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Calculating minimal altitude to start a "Suicide Burn" with non-constant maximum thrust.

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I'm trying to calculate the absolute lowest altitude to start burning the engines at full power on a simulated spacecraft so that it will just reach v=0 at the surface of a planet.

The twist here is that the thrust provided by the engines responsible for descelerating is dependent on the thickness of the atmosphere they're in, which in turn depends on the altitude they are at.

Drag is not to be taken into account.

Craft mass does not vary during descent.

Craft falls straight down.

Thrusters providing desceleration are pointed straight down along the gravity vector.

Data available:

planet g: 9.81m/s^2  (variation by altitude is insignificant at practical altitude).

Atmosphere density: Altitude = 0m -> AtmDens = 1     |     Altitude = 14400m -> AtmDens = 0

Thruster efficiency: AtmDens = 1 -> ThrustEff = 1     |     AtmDens = 0.3 -> ThrustEff = 0

CraftAltitude above surface: xSurf     is known at any time

CraftAltitude above seaLevel: xSea     is known at any time

CraftVelocity (downwards): vCraft     is known at any time

CraftMass: mCraft     is known and constant at any time

CraftMaxThrust at seaLevel: cMaxThrustSea     is known at any time (in Newton)

What I came up with (so it could be wrong):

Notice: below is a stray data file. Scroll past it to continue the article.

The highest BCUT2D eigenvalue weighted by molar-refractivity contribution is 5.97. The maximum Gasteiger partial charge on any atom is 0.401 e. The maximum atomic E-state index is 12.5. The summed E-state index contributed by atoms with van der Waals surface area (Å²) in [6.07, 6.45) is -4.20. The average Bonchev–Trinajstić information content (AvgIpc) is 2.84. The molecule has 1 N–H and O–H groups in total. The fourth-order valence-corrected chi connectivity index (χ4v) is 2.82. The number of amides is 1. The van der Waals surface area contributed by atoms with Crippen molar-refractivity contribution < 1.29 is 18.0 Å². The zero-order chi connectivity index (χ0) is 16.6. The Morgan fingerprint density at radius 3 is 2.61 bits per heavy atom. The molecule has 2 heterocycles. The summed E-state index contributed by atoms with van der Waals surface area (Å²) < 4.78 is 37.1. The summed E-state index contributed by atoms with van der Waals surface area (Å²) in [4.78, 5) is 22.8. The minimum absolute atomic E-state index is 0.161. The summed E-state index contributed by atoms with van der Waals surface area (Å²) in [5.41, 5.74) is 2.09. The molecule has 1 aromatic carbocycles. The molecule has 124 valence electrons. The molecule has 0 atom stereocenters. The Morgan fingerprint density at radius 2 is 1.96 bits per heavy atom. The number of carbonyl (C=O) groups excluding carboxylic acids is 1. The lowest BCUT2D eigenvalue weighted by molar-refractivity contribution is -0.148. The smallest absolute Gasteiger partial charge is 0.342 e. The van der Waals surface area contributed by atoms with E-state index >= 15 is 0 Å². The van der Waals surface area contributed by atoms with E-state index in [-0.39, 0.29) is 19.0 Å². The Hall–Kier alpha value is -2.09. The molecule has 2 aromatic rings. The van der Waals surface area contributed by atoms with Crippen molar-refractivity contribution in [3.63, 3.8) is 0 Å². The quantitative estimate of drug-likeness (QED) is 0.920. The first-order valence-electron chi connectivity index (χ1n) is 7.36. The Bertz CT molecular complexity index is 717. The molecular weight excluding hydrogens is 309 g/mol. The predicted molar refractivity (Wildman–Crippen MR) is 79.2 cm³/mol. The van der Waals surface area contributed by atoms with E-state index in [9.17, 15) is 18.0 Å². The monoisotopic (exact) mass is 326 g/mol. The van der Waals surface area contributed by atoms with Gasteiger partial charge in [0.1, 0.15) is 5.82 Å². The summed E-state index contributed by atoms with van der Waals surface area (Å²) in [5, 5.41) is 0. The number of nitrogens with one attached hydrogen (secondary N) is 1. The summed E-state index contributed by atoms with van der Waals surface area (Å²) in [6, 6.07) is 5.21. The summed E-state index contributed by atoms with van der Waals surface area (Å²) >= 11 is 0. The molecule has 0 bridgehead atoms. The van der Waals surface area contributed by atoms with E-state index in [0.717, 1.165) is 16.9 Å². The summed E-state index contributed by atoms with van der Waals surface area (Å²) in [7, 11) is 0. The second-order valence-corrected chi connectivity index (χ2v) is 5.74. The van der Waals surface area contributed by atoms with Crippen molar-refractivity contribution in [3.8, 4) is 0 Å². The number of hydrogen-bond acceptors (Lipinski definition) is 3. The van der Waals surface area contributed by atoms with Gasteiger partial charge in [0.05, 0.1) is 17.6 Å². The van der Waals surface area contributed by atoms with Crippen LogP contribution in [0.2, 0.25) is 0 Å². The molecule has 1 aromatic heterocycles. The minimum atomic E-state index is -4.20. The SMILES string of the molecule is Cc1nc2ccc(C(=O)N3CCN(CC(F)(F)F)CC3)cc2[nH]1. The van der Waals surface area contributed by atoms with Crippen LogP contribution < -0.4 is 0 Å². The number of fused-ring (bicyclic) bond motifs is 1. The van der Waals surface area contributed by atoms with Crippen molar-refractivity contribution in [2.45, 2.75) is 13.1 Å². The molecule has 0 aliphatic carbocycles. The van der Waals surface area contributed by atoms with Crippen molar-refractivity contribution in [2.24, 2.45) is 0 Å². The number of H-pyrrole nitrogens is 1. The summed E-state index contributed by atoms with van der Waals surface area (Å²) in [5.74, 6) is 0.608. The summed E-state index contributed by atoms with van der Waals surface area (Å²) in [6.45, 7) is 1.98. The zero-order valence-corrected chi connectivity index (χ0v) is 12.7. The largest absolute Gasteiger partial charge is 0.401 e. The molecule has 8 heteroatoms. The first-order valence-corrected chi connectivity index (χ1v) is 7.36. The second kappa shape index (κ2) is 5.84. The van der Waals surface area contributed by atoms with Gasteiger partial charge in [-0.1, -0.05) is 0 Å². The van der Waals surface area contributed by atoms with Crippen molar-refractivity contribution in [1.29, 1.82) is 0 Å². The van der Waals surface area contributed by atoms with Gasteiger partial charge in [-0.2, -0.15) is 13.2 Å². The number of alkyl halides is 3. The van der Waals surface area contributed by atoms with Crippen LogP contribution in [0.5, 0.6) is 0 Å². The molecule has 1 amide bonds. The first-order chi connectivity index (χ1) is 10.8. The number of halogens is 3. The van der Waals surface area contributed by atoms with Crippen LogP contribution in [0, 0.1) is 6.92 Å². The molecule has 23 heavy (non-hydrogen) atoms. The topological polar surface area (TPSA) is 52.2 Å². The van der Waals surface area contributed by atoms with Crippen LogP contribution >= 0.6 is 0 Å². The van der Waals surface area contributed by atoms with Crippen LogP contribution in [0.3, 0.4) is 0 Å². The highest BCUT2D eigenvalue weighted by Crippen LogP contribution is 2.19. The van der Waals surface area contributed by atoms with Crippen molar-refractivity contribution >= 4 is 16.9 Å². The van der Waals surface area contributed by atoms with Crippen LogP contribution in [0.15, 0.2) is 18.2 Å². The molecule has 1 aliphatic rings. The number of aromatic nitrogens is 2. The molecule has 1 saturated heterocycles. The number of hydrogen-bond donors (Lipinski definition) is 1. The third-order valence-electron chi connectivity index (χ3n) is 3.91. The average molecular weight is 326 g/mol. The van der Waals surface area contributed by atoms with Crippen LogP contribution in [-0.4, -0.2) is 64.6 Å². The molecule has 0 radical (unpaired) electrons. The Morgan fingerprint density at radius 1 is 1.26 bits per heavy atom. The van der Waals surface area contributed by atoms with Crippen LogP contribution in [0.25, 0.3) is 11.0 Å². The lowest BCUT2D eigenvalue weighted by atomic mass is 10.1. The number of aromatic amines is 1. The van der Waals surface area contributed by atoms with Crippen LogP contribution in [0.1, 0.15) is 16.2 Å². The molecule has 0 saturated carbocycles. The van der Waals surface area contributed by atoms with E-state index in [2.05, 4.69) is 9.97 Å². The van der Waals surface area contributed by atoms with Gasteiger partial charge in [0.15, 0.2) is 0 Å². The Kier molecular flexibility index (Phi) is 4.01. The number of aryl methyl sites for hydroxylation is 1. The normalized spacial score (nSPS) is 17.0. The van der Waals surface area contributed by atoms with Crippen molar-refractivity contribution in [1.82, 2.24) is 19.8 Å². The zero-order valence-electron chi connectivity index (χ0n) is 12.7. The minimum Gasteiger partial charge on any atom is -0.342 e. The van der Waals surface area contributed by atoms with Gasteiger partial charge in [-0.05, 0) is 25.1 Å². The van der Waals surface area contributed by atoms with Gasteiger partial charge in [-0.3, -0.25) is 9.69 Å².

CraftMaxThrust at xSea in Newton:

cMaxThrustSea - (cMaxThrustSea / 100) * ((100 / 0.7) * (1 - (1 - xSea / 14400)))

I figure I'm looking for some differential equation that returns an altitude. I try looking at the problem from the bottom up, as to have an initial acceleration at least, but have failed to solve it so far.

Any help would be greatly appreciated.

Closed by author request
asked Nov 21, 2016 in Closed Questions by daquicker (0 points) [ revision history ]
recategorized Nov 22, 2016 by Dilaton

This is not a graduate-level+ question; I am therefore voting to close this here.

However, it might be on-topic in the appropriate section of PhysicsForums.

If you prefer Q&A style discussions and as your question is not bad as such (just not on-topic for PO), it would be welcome on this new physicsproblems site

http://physicsproblems.nfshost.com/

as one of their administrators told me.





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